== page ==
## Square Digit Chains

### October 19, 2018

Today’s task appears on Project Euler, Rosetta Code, and Sloane’s, so it is well worth a look; we even did a version of this task in a previous exercise. Here is the Project Euler version of the problem:

A number chain is created by continuously added the square of the digits of a number to form a new number until it has been seen before. For example:

44 → 32 → 13 → 10 → 1 → 1

85 → 89 → 145 → 42 → 20 → 4 → 16 → 37 → 58 → 89

Therefore any chain that arrives at 1 or 89 will become stuck in an endless loop. What is most amazing is that EVERY starting number will eventually arrive at 1 or 89.

How many starting numbers below ten million will arrive at 89?

Your task is to write a program to find the count of starting numbers below ten million that arrive at 89, following the usual Project Euler rule that your computation may take no more than a minute of computation on a recent-vintage personal computer. When you are finished, you are welcome to read or run a suggested solution, or to post your own solution or discuss the exercise in the comments below.

In Python.

The solution of ProgrammingPraxis in Python. This is indeed a lot faster than my solution.

At most we have 7 digits. The range of the sumsq of the digits will be 1…567 (7.9^2). Thus every

sumsq yields a value in [1, 567]. So first we calculate the chains for 1…567 storing the result

in table[]. Thereafter we calculate sumsq(n), n > 567, and increment count if table[sumsq[n]) = 89.

Answer 8581146 0.35 sec

A brute force solution in cpp

I’d just like to mention that, although it’s of course admirable to simplify by developing a permutations based solution, doing a full check on 10,000,000 numbers took about half a second on my current desktop. Maybe I’m not clear on what a “recent-vintage personal computer” is meant to encompass, but it doesn’t need to be optimized if it meets the requirements of the problem. :)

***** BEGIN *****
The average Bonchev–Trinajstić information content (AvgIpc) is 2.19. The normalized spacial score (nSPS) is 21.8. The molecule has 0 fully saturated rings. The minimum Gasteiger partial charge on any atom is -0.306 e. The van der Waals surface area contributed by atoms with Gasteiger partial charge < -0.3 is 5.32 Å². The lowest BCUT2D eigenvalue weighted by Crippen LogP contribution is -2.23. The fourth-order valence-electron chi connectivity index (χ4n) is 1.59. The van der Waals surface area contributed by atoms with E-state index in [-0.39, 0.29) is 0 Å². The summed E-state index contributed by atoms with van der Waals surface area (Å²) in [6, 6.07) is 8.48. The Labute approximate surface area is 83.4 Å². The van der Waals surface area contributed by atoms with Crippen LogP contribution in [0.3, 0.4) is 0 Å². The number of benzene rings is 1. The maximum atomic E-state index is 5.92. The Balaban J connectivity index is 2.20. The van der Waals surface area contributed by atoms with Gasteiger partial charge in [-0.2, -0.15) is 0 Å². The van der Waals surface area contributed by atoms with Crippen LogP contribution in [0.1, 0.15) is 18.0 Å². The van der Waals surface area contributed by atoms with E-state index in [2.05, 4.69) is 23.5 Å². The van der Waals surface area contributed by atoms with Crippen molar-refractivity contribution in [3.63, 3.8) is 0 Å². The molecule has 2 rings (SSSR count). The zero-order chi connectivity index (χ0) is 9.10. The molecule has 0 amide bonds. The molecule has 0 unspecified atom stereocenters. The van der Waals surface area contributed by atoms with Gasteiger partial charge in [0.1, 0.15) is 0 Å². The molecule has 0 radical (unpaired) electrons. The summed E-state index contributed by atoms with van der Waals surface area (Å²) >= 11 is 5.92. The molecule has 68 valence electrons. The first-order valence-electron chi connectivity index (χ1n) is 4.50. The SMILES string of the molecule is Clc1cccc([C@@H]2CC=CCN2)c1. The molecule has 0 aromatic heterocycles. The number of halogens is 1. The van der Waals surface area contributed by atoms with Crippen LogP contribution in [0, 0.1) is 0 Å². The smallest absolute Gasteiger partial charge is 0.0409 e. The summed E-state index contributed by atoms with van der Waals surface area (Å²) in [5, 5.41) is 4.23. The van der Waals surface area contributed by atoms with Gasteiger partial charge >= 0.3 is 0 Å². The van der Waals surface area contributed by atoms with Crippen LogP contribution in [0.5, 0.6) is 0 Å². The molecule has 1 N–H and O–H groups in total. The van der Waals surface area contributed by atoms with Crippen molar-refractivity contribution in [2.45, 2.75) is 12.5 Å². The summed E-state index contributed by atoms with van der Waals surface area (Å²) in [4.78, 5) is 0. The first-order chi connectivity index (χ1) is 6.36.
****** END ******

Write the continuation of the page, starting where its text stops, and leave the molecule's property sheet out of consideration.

Here’s a nice way to solve the problem (I took the basic idea from the first C solution on the Rosetta code page): define a function count(n,m) that gives the number of n digit numbers (including leading zeros) that have a square digit sum of m – this has a fairly simple recursive formulation that by itself is rather inefficient but can be improved dramatically by memoizing its arguments (alternatively we can use a dynamic programming approach, see the above mentioned C solution for details). With Python’s bignums we can easily count all the 20 digit (or more) numbers with iterated square sum of 89:

Klong and Mumps solutions

Run:

Klong 20180213

]l lib/steve2.kg

loading “./lib/steve2.kg”

num::9999999; .sys(“date”); chsumsq(num); .sys(“date”)

Tue Oct 23 15:03:11 PDT 2018

Starting numbers arriving at 89: 4006299

Tue Oct 23 15:35:58 PDT 2018

0

===

Run:

s secs=$p($h,”,”,2) x loop w !!,”sum = “,sum,!!,”Seconds = “,$p($h,”,”,2)-secs

iterations: 9999999

sum = 4006299

Seconds = 101

Here’s a solution in C. On my desktop it takes about 0.30 seconds without compiler optimizations and 0.10 seconds with -O2.

Output:

Here’s a nice variation on the combinations method: generate the combinations explicitly, but at the same time keep track of the digit sum and factorials, adjusting them as we go:

Not as fast as previous solution, but gets up to 20 digits in a minute or two:

Wow. The official solution put in a lot of effort. I just slapped some memoization into a simplistic approach and called it acceptable. The added restriction of one minute compute time seemed a bit silly. https://ideone.com/9xi2dd